1200 800 Kevin Wong

As the 2018 Canadian International Auto Show (CIAS) rolls through town this week, it offers most people a titillating taste of things that were, things that are and potentially things that will be in the automotive world. Among the things I saw during the media scrum on Thursday, here’s what really resonated with me most.


Land of the rising Red Suns

While there wasn’t much to show for regarding Mazda’s upcoming revolutionary Spark Controlled Compression Ignition (SCCI) technology in its upcoming SkyActivTM engines (see how it works here as explained by the wonderful Engineering Explained), they had a gigantic display of all of its automotive history. Ranging from the delightful late 60s, coupé Cosmo to the ever venerable Miata (I refuse to call it a MX-5). To me, there is a special place in my heart for the timeless shape and proportion of the RX7 in FD3S chassis form. And boy did they have the perfect one on display: bright yellow with next to no added dressup. It literally screams out for Initial D’s Keisuke Takahashi to dress it up and go record smashing all the mountain roads in the anime. The flowing form that envelopes the bubble cockpit is just enough to evoke all things great about the golden age of Japanese sports cars from the 90s. Rotary issues be damned, I want one. Shout out to Liam Hall for actually having one dammit.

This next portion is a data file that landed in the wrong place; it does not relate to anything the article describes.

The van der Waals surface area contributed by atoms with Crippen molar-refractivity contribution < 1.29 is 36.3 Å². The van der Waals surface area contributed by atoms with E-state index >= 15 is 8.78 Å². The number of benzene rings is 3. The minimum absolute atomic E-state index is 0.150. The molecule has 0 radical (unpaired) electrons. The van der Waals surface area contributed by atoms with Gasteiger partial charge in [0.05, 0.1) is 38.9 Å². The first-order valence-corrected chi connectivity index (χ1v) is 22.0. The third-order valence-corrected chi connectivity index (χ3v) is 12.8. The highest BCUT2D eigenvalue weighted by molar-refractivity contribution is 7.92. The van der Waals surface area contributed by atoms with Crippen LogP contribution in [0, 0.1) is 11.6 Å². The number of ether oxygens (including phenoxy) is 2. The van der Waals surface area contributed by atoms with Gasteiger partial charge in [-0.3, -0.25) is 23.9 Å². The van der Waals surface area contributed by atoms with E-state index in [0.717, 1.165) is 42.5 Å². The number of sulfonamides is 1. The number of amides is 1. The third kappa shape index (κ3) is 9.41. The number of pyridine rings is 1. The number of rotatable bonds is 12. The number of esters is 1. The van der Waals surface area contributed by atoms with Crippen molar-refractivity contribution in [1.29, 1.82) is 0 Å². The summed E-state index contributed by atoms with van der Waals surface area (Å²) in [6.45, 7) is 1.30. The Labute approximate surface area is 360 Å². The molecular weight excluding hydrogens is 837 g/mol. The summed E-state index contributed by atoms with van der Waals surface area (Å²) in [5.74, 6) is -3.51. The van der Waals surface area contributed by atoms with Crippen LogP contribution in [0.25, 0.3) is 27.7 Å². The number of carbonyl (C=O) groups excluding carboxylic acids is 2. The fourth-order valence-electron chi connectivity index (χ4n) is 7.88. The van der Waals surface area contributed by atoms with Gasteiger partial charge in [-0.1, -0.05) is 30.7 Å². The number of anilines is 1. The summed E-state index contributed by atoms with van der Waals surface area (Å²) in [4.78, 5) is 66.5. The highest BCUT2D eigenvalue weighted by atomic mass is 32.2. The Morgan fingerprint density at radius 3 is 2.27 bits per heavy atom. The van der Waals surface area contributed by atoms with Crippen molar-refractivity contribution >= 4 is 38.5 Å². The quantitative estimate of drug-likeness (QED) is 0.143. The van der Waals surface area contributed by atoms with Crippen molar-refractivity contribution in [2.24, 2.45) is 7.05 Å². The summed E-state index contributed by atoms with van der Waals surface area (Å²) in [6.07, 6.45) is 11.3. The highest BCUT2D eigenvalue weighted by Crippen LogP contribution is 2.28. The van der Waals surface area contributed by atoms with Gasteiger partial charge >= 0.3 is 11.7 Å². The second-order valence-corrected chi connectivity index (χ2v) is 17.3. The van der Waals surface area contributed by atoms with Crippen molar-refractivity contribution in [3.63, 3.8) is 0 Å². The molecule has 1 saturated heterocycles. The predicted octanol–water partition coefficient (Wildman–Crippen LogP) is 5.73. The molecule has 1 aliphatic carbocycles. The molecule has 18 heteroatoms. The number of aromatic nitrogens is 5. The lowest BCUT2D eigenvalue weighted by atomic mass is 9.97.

Swedish Smooth

With the world’s fastest production car in the house (literally the one that broke the record for 0 to 400 km/h and back to 0 in 36.44s), the Koenigsegg Agera RS, we were also graced with the presence of Christian Von Koenigsegg himself in a pre-show opening interview. In a perfect complement to his humble but enthusiastic demeanor, he was dressed in a simple sport jacket and jeans combo but with shoes worthy of a getaway drive. As the interview progressed from the car’s introduction, it got slightly cringe worthy when Christian was asked whether Koenigsegg had any plans for a Sport Utility Vehicle or why anyone would buy the Agera RS in Toronto where snow and 100 km/h speed limits exist. Unwavering and unhesitatingly, Christian gave an answer that left the enthusiast, engineer and public relations person in me beaming: SUVs have a higher center of gravity and thus not ideal for being the best sports car and thus not a goal worth chasing. Regarding the snow and speed limit issue, he politely reminded that he is from Sweden and that we have great legal ways to enjoy the vehicle, even at low speeds. While he didn’t say it, Ängelholm, where Koenigsegg’s factory is located, gets pretty much the same winter precipitation as Toronto with far less salting. Christian’s handling of this interview alone is enough to sell me on the car – if I were ever able to afford one at it’s $2.5 million Canadian price tag.